Racial Differences in Adherence to Endocrine Therapy for Breast Cancer
Posted: Monday, December 10, 2018
Based on the findings of a large prospective cohort of women with hormone receptor–positive breast cancer, black women appeared to be more likely to be nonadherent to endocrine therapy but not more likely to discontinue therapy. Racial differences were identified in adherence behaviors to endocrine therapy, perceptions of the benefits/harms of therapy, and shared decision-making. Stephanie B. Wheeler, PhD, MPH, of the University of North Carolina, Chapel Hill, and colleagues published these findings in the Journal of the National Cancer Institute.
“It’s not women’s fault that they’re having a hard time with therapy,” said Dr. Wheeler, referencing the side effects of therapy in an interview with NPR. “It’s a hard medication to take. I think we can do a better job supporting women.”
The study included 1,280 women with primary stage I to III hormone receptor–positive breast cancer; 43.2% of these women self-identified as black. The women were assessed 2 years after diagnosis.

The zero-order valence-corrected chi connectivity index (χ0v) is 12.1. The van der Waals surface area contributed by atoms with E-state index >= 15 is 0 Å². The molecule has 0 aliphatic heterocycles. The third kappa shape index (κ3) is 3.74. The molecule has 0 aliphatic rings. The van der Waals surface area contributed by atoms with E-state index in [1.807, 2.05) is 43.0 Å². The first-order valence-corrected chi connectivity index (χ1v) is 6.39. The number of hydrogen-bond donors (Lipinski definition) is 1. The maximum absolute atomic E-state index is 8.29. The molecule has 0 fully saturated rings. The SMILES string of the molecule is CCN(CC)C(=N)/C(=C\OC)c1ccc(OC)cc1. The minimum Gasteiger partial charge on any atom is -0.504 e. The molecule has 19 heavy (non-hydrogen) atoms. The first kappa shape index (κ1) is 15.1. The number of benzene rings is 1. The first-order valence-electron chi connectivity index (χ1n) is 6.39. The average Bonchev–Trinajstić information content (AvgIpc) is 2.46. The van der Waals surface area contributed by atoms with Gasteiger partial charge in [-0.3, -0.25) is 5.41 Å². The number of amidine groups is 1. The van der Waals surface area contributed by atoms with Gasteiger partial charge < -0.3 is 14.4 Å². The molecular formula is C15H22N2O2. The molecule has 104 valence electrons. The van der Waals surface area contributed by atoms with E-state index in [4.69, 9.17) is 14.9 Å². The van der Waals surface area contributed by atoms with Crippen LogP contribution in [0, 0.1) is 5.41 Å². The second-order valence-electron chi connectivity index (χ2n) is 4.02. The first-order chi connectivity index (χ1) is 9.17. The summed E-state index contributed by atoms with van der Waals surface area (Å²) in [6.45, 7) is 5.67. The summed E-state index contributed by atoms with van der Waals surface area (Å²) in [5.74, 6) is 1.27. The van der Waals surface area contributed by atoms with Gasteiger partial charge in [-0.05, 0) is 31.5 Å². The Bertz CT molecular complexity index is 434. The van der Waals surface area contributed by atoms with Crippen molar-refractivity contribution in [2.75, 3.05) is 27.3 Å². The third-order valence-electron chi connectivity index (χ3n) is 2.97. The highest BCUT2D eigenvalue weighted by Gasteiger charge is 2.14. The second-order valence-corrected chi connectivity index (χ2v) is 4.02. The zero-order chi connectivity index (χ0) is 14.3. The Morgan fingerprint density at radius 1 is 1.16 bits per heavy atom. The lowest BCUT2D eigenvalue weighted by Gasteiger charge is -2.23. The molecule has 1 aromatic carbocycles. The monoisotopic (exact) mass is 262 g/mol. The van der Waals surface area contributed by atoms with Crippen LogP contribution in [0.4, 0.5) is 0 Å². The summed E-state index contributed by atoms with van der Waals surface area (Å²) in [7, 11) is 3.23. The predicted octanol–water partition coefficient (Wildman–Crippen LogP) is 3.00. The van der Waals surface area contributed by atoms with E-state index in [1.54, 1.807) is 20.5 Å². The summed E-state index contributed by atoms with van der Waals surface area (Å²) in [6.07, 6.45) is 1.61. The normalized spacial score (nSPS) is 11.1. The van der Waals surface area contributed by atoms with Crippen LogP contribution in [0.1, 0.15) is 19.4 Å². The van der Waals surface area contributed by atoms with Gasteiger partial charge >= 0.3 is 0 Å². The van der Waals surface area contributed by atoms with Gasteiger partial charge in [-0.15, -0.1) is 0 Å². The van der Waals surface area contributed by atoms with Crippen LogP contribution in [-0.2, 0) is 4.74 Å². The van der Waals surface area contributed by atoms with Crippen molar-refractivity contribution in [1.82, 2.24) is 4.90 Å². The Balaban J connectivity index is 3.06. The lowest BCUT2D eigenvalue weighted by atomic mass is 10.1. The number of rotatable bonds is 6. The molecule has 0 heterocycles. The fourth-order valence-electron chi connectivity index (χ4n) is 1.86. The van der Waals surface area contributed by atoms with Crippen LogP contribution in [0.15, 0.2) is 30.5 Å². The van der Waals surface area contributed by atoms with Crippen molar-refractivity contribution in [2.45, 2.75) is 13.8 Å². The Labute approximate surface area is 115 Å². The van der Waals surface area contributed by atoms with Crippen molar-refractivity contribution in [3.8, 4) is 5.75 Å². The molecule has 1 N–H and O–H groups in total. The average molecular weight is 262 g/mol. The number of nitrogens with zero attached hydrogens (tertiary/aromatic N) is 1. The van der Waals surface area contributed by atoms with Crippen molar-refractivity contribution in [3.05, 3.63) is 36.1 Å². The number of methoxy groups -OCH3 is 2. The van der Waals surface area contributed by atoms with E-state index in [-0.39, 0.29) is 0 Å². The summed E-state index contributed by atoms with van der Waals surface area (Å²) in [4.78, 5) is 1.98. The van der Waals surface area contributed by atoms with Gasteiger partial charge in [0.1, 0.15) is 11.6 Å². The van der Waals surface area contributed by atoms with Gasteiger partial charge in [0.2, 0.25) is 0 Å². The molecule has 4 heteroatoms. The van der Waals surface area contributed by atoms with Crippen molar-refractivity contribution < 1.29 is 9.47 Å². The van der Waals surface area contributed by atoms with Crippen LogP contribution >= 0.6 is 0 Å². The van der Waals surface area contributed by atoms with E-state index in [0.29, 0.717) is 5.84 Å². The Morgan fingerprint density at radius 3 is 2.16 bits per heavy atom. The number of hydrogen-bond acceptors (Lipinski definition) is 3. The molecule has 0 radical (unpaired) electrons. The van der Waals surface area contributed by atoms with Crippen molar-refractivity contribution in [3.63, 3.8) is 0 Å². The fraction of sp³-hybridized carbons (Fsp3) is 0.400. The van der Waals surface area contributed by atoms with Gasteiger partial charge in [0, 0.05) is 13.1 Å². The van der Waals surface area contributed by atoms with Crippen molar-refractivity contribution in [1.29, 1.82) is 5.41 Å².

Nonadherence, or not taking endocrine therapy every day or missing more than 2 pills in 14 days, was observed in 13.7% of the black women compared with 5.2% of the white women. Black women also reported forgetting to take endocrine therapy more often and more side effects associated with the therapy, such as hot flashes, night sweats, breast sensitivity, and joint pain.
It is important to note that black women cited cost-related barriers to taking medication more often than white women. When the investigators controlled for socioeconomic status, black women were still less likely to consistently take their medication due to a low recurrence risk perception and a lack of shared-decision making with their physicians. The investigators concluded that “culturally tailored interventions” may assist women to improve both continuation and adherence to endocrine therapy for breast cancer.